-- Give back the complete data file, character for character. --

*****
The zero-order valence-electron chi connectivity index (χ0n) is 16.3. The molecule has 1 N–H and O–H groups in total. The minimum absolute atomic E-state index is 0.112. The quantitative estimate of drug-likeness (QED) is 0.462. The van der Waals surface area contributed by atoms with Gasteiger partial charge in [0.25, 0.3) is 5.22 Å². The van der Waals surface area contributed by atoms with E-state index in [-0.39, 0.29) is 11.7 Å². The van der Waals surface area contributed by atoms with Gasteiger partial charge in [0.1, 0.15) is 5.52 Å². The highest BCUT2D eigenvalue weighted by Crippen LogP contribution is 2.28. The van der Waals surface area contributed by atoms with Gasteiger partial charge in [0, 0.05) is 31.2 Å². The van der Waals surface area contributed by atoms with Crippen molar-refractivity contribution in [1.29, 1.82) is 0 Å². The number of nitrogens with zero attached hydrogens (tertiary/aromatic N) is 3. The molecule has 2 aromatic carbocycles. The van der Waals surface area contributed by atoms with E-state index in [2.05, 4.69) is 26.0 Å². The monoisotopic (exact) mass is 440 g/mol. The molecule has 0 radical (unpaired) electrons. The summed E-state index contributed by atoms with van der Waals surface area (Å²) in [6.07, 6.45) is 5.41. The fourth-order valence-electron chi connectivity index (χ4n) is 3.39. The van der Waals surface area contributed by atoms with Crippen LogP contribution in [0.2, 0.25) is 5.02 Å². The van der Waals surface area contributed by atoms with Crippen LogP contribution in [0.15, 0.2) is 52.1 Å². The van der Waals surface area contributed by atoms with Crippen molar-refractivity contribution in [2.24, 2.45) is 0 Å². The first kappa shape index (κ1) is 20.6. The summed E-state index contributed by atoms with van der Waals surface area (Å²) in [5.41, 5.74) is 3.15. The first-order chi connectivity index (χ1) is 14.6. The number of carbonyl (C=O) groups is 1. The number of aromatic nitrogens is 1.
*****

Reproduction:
The zero-order valence-electron chi connectivity index (χ0n) is 16.3. The molecule has 1 N–H and O–H groups in total. The minimum absolute atomic E-state index is 0.112. The quantitative estimate of drug-likeness (QED) is 0.462. The van der Waals surface area contributed by atoms with Gasteiger partial charge in [0.25, 0.3) is 5.22 Å². The van der Waals surface area contributed by atoms with E-state index in [-0.39, 0.29) is 11.7 Å². The van der Waals surface area contributed by atoms with Gasteiger partial charge in [0.1, 0.15) is 5.52 Å². The highest BCUT2D eigenvalue weighted by Crippen LogP contribution is 2.28. The van der Waals surface area contributed by atoms with Gasteiger partial charge in [0, 0.05) is 31.2 Å². The van der Waals surface area contributed by atoms with Crippen molar-refractivity contribution in [1.29, 1.82) is 0 Å². The number of nitrogens with zero attached hydrogens (tertiary/aromatic N) is 3. The molecule has 2 aromatic carbocycles. The van der Waals surface area contributed by atoms with E-state index in [2.05, 4.69) is 26.0 Å². The monoisotopic (exact) mass is 440 g/mol. The molecule has 0 radical (unpaired) electrons. The summed E-state index contributed by atoms with van der Waals surface area (Å²) in [6.07, 6.45) is 5.41. The fourth-order valence-electron chi connectivity index (χ4n) is 3.39. The van der Waals surface area contributed by atoms with Crippen LogP contribution in [0.2, 0.25) is 5.02 Å². The van der Waals surface area contributed by atoms with Crippen LogP contribution in [0.15, 0.2) is 52.1 Å². The van der Waals surface area contributed by atoms with Crippen molar-refractivity contribution in [2.24, 2.45) is 0 Å². The first kappa shape index (κ1) is 20.6. The summed E-state index contributed by atoms with van der Waals surface area (Å²) in [5.41, 5.74) is 3.15. The first-order chi connectivity index (χ1) is 14.6. The number of carbonyl (C=O) groups is 1. The number of aromatic nitrogens is 1.